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People are generally taken aback by change. Poker players seem to have a tougher time with change. And when PokerStars announced that it was ending the European Poker Tour and other regional tours in favor of two global live series, the initial response was not altogether positive.

The change is so massive, in fact, that players in all parts of the world are going to be affected by the replacement of the regional tours with the PokerStars Championship series and PokerStars Festival events. Beginning in 2017, the entire process will be consolidated.

From 12 Tours to Two

As PokerStars has grown in various parts of the world, the tours have become a part of that growth. Each tour is then comprised of a schedule of events in a variety of cities, each tour with its own director and staff. That list currently includes events like the Aussie Millions and PokerStars Caribbean Adventure, as well as the aforementioned EPT and the Latin American Poker Tour, UK & Ireland Poker Tour, Asia Pacific Poker Tour, Australia New Zealand Poker Tour, France Poker Series, Estrellas Poker Tour, Brazilian Series of Poker, Italian Poker Tour, and Eureka Poker Tour. And there continues to be a need to expand further, such as into the United States to accommodate New Jersey.

These will now be divided into only two categories of live events.

The PokerStars Championship tournaments will be scattered across the global throughout the year and last approximately 10 days each. There will be a plethora of tournaments at each stop – up to 100 – and include a $/€5,000 buy-in Main Event, as well as a tournament leaderboard for each stop, culminating in a Player of the Year competition.

The PokerStars Festival events will be only 6-7 days and offer a Main Event with a buy-in of $1,000 to $1,500. These stops will offer more than just poker, as evidenced by the lineup for the inaugural event scheduled for New Jersey from October 29 to November 6. That stop will host more than 50 tournaments starting as low as $100 and going up to $5,000, as well as special themed poker tournaments and blackjack, video poker, slots, and roulette tournaments.

Positives Aplenty

Of course, the consolidation makes stellar business sense. The costs for running the events will decrease significantly by hiring fewer staff members to handle the tours and dealing with one simple schedule for each tour. There is also the cost savings of setting up one PS Live online registration system, fewer social media accounts, fewer POY leaderboards, and better relationships with the participating casinos. PokerStars and Amaya will greatly benefit from downsizing and merging its live tours.

As for the players, there are some positive aspects to this move. Players will have two schedules at the beginning of each year from which to plan their travel and accommodations. They will have fewer tour stops, which means less airfare and fewer complications with regard to hotel rooms. Even the stress of handling language barriers and transferring funds will be lessened by the new schedules and processes.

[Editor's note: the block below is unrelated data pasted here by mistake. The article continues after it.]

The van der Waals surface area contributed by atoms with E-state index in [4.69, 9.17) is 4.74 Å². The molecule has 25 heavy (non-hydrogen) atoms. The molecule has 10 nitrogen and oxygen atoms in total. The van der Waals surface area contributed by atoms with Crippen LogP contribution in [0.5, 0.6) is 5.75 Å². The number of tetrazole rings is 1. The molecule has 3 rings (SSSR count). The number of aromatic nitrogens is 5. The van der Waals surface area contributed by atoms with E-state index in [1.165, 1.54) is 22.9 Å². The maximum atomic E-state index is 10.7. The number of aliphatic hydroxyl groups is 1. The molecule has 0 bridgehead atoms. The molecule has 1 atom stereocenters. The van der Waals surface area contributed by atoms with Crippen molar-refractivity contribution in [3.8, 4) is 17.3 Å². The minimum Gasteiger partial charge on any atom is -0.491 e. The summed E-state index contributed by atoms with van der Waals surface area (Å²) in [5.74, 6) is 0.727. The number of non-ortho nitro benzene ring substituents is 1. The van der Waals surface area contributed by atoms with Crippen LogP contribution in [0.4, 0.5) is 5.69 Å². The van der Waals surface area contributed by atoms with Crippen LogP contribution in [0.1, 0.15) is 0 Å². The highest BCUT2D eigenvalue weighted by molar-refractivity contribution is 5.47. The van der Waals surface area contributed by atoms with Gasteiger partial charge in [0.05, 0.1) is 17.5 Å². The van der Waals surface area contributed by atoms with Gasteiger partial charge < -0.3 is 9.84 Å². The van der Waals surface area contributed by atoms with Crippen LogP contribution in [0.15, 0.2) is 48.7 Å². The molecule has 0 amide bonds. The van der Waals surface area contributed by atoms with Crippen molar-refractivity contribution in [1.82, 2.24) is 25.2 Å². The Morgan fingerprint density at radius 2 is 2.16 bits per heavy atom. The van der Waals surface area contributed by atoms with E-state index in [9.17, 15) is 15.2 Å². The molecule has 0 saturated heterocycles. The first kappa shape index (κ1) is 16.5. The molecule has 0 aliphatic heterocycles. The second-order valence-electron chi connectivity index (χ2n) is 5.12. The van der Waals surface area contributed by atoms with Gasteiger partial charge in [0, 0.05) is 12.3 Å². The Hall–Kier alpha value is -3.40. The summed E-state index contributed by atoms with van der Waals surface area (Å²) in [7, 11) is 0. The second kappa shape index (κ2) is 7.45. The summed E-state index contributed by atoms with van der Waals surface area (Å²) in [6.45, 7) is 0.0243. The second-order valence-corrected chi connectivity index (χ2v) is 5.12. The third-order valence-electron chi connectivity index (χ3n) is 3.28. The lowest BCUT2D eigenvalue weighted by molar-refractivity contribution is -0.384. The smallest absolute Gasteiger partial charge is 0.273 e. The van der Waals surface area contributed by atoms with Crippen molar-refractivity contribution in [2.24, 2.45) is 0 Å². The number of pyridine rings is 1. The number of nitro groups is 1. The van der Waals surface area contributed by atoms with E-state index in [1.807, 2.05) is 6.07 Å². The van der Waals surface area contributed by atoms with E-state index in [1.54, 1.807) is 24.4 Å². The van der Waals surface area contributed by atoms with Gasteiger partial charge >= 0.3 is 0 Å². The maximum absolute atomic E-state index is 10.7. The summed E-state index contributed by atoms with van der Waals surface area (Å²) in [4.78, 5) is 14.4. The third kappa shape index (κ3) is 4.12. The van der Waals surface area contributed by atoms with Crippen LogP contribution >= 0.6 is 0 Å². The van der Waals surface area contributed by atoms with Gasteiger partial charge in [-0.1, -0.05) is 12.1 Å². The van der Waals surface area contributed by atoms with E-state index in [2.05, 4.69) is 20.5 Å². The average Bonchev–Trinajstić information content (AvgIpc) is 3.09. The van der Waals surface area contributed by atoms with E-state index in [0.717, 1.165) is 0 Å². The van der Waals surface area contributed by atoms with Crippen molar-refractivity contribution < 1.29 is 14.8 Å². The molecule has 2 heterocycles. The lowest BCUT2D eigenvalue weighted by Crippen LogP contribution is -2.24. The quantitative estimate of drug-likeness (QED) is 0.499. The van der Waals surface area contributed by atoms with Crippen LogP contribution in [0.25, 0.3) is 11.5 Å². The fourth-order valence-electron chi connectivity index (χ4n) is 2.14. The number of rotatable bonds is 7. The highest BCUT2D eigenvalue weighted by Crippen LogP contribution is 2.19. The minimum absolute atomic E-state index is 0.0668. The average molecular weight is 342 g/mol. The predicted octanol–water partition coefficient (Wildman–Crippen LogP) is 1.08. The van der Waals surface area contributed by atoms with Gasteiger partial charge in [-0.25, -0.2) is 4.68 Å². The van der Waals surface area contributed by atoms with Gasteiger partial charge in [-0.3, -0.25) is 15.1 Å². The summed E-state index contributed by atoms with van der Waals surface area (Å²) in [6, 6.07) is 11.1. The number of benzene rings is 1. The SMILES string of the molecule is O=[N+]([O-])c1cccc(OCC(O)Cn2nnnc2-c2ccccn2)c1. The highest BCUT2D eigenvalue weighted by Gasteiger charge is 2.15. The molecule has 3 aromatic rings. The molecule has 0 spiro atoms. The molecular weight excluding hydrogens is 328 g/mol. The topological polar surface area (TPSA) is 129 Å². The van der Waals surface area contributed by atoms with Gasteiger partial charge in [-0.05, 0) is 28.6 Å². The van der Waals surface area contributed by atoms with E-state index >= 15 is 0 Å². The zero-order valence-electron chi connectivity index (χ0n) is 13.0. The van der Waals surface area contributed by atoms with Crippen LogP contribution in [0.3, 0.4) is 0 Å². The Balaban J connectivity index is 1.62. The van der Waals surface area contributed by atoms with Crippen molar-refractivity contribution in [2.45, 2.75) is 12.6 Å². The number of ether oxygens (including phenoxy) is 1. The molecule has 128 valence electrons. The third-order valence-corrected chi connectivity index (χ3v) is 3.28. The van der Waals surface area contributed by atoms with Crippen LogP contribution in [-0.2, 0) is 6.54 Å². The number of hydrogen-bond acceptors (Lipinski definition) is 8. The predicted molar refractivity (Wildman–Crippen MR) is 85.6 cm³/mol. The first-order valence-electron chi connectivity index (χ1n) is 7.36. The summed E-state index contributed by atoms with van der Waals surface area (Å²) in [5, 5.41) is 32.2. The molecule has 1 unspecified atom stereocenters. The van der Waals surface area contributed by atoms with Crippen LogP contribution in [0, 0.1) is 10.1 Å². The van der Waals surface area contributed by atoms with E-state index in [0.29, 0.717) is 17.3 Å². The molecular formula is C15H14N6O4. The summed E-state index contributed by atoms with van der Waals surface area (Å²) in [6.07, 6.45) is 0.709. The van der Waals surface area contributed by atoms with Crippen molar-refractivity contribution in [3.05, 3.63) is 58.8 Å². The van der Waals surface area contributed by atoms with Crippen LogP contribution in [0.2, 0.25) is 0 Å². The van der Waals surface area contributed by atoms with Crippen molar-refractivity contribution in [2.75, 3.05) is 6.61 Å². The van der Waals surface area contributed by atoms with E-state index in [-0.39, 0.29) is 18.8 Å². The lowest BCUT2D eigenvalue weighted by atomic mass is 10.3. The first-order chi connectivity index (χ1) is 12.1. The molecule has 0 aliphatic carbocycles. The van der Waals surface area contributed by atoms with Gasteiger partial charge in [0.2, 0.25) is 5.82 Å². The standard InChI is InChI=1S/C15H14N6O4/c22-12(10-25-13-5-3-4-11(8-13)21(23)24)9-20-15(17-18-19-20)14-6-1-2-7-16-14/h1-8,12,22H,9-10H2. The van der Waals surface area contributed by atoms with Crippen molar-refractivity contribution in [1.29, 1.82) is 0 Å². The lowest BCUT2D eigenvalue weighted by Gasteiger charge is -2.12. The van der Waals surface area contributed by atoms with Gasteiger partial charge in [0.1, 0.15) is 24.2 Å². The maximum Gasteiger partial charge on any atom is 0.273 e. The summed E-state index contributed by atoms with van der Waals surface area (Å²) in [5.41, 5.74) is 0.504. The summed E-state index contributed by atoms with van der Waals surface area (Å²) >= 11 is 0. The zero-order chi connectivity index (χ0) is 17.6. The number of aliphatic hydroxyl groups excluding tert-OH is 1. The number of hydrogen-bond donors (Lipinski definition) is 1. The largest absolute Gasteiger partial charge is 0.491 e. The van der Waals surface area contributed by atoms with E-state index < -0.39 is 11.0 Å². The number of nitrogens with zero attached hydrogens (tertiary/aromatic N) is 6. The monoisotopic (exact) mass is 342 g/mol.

Players will not be disappointed in their favorite stops. Places like the Bahamas, Monte Carlo, and Macau are still on the schedule, as are places like London and Barcelona. The full schedule has yet to be announced, but the most popular locations from all of the tours will likely be incorporated into either the Championship or Festival series.

Drawbacks

There are disappointments with the announcement that are different from simply being opposed to change. Players who depend on the regionalized tours as a part of their livelihood will have fewer locations on their schedules and will have to travel further in order to attend more events.

For example, the UKIPT in Season 4 offered 10 stops for locals in the UK and Ireland region of the world. That allowed them the opportunity to play in numerous lucrative tournaments without a huge travel expense. The seasons have been dwindling, however, with Season 5 only offering seven stops and only three for Season 6. The UKIPT was wildly popular in its original form, whereas the inclusion of the region in the new tours may only include one or two – possibly three – stops in a year.

However, these players will have to adapt. They may find that there are more satellite opportunities to win trips to locations that are further from their homes, or they may find that other online poker sites step up with local or regional events that can fill the gaps. In addition, when they do make the effort to travel to a stop for a Championship or Festival series, they will likely find that there are many more tournaments at each location than in the past.

Overall, the consolidation is good for PokerStars and Amaya, and it is a positive for most poker players.

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Jennifer Newell

Jennifer has been a freelance writer in the poker industry for a decade. She left a full-time job with the World Poker Tour to tell the stories of poker. She now lives in St. Louis, writes about poker while pursuing other varied interests, and speaks her mind on Twitter… a lot.

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